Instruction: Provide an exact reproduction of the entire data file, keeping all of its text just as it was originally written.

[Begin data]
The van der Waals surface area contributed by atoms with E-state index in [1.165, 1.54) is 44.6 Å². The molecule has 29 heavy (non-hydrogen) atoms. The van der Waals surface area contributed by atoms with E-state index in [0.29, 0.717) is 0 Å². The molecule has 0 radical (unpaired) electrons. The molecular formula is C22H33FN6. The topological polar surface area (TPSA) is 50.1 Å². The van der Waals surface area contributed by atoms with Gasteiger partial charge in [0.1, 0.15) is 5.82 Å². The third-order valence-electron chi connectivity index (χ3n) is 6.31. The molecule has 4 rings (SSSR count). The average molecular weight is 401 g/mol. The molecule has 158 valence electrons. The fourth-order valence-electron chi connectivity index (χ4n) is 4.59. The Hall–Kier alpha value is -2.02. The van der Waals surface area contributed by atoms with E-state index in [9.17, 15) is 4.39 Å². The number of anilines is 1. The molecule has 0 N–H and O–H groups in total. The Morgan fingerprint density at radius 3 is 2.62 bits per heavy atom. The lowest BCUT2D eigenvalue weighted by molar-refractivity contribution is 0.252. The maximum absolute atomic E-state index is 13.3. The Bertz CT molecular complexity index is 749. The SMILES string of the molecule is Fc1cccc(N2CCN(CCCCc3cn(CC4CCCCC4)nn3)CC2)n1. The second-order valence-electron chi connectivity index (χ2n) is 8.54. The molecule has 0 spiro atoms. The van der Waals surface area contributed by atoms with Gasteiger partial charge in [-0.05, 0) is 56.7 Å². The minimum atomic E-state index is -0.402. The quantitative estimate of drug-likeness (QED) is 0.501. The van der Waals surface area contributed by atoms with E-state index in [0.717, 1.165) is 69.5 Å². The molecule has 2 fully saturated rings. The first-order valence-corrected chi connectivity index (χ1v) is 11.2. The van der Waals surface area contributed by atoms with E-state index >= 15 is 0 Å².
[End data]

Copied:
The van der Waals surface area contributed by atoms with E-state index in [1.165, 1.54) is 44.6 Å². The molecule has 29 heavy (non-hydrogen) atoms. The van der Waals surface area contributed by atoms with E-state index in [0.29, 0.717) is 0 Å². The molecule has 0 radical (unpaired) electrons. The molecular formula is C22H33FN6. The topological polar surface area (TPSA) is 50.1 Å². The van der Waals surface area contributed by atoms with Gasteiger partial charge in [0.1, 0.15) is 5.82 Å². The third-order valence-electron chi connectivity index (χ3n) is 6.31. The molecule has 4 rings (SSSR count). The average molecular weight is 401 g/mol. The molecule has 158 valence electrons. The fourth-order valence-electron chi connectivity index (χ4n) is 4.59. The Hall–Kier alpha value is -2.02. The van der Waals surface area contributed by atoms with E-state index in [9.17, 15) is 4.39 Å². The number of anilines is 1. The molecule has 0 N–H and O–H groups in total. The Morgan fingerprint density at radius 3 is 2.62 bits per heavy atom. The lowest BCUT2D eigenvalue weighted by molar-refractivity contribution is 0.252. The maximum absolute atomic E-state index is 13.3. The Bertz CT molecular complexity index is 749. The SMILES string of the molecule is Fc1cccc(N2CCN(CCCCc3cn(CC4CCCCC4)nn3)CC2)n1. The second-order valence-electron chi connectivity index (χ2n) is 8.54. The molecule has 0 spiro atoms. The van der Waals surface area contributed by atoms with Gasteiger partial charge in [-0.05, 0) is 56.7 Å². The minimum atomic E-state index is -0.402. The quantitative estimate of drug-likeness (QED) is 0.501. The van der Waals surface area contributed by atoms with E-state index in [0.717, 1.165) is 69.5 Å². The molecule has 2 fully saturated rings. The first-order valence-corrected chi connectivity index (χ1v) is 11.2. The van der Waals surface area contributed by atoms with E-state index >= 15 is 0 Å².